The UK is third largest contributor to developments which have been instrumental in facilitating certain phases of economic progress for the countries of African continent which benefit these aids. Only by clarifying such an important aspect everybody is able to realise why and how the UK leaving may have a very relevant impact on the amount of financial contributions to development through the European developing funds. However, 40% of poorest of the poor are in middle-income countries. That is why they also need help and economic rescue.

How is EPA supposed to change?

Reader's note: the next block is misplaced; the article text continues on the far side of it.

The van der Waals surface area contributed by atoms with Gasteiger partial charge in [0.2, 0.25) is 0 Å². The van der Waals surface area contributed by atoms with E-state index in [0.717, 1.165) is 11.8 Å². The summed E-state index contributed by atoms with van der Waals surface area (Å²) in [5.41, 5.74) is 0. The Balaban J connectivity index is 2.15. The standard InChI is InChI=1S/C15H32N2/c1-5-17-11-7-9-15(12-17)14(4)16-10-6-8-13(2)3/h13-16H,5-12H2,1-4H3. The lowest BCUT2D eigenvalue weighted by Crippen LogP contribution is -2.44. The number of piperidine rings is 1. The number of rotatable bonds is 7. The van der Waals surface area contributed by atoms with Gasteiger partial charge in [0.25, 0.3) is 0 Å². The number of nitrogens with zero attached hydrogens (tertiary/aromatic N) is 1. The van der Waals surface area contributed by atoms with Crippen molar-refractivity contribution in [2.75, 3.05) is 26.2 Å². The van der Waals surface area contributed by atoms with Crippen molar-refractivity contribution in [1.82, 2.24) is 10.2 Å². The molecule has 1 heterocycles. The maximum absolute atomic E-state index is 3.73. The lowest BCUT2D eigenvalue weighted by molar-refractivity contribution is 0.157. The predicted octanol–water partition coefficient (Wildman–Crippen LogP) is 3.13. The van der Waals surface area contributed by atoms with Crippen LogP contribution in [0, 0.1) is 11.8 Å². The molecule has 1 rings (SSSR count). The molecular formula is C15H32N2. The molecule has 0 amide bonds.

According to Liz May, Head of Policy at Traidcraft, as the UK starts to negotiate FTA (Free Trade Areas) with third countries, Africa will be affected, but African countries are unlikely to be amongst the first priorities for those FTAs. So for the new International Trade Department the priorities are for sure countries like the United States, Australia, China, Canada, Japan, UAE, South Korea, India, and Indonesia. The important thing to stress here is that SS African countries are unlikely to be on the UK’s priority list: it is almost sure that Africa will not be the first part of the world to which the UK will turn at the moment of starting new negotiations for the future trade routes. It does not mean that they are doomed to irrelevance in the future British commercial relations, but that they will be impacted by these other FTAs whose work of creation results in progress; in particular they will likely face preference erosion of the UK manages to strike a deal with some large competitive agriculture exporters. So these need to be watched closely.